And that’s what’s underlying just about all of this, how we view anti-Black racism and white supremacy or deny their existence. It’s why many white people will continue defending the likes of Carlson, because he doesn’t say explicitly that he doesn’t hate Black people and is supposedly in favor of Dr. King’s dream. It’s why true policing reform is so hard to come by, because the subtext is that Black people deserve what we’ve been getting and that cops are good people. It’s why it is hard to even contemplate what a just justice system should do with officers like Potter who make “mistakes” that cut lives short and send fear and anguish throughout an entire area.

As long as we don’t grapple with the underlying racism that still connects dark skin and crime in too many American minds, there’s little chance we’ll be able to move forward together. But, frankly, I’m not sure I want to move forward together with people who refuse to acknowledge even that.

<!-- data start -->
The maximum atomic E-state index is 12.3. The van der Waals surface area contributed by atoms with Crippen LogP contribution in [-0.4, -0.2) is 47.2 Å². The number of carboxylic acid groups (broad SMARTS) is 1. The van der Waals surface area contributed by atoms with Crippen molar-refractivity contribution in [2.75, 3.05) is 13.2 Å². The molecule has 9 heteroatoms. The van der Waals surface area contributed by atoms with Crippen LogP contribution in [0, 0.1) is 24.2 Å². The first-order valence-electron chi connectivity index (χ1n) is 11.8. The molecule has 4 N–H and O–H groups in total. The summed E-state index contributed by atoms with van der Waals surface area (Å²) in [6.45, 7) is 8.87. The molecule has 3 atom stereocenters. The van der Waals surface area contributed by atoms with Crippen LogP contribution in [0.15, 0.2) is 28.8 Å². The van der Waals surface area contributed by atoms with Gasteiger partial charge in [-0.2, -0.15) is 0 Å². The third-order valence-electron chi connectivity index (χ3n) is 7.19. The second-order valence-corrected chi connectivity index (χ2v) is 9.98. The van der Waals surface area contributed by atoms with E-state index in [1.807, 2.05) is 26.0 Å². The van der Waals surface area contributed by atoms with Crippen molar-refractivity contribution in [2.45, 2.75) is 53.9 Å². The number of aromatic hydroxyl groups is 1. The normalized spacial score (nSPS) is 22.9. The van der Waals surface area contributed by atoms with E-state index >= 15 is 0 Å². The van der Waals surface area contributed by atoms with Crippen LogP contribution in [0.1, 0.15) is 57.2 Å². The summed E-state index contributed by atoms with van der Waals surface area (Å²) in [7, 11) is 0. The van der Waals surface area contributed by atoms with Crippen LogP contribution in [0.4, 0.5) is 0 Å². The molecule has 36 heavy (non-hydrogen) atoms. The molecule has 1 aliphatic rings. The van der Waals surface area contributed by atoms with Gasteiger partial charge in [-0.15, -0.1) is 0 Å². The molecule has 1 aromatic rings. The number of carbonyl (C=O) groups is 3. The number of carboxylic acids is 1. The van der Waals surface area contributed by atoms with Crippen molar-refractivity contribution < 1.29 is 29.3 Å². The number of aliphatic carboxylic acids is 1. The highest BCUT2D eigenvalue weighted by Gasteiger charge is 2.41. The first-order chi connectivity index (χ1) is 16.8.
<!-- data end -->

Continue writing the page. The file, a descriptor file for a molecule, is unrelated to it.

Issac J. Bailey

Issac J. Bailey is a South Carolina-based journalist who has won numerous writing and reporting awards, was a 2014 Harvard University Nieman Fellow and is the Batten Professor of Public Policy at Davidson College. He’s been published by The New York TimesWashington Post, CNN, Politico MagazineTime, among many other publications. He recently released his third bookWhy Didn’t We Riot: A Black Man in Trumpland.

Published in cooperation with Alternet.

Issac J. Bailey is a South Carolina-based journalist who has won numerous writing and reporting awards, was a 2014 Harvard University Nieman Fellow and is the Batten Professor of Public Policy at Davidson College. He's been published by The New York Times, Washington Post, CNN, Politico Magazine, Time, among many other publications. He recently released his third book, Why Didn't We Riot: A Black Man in Trumpland.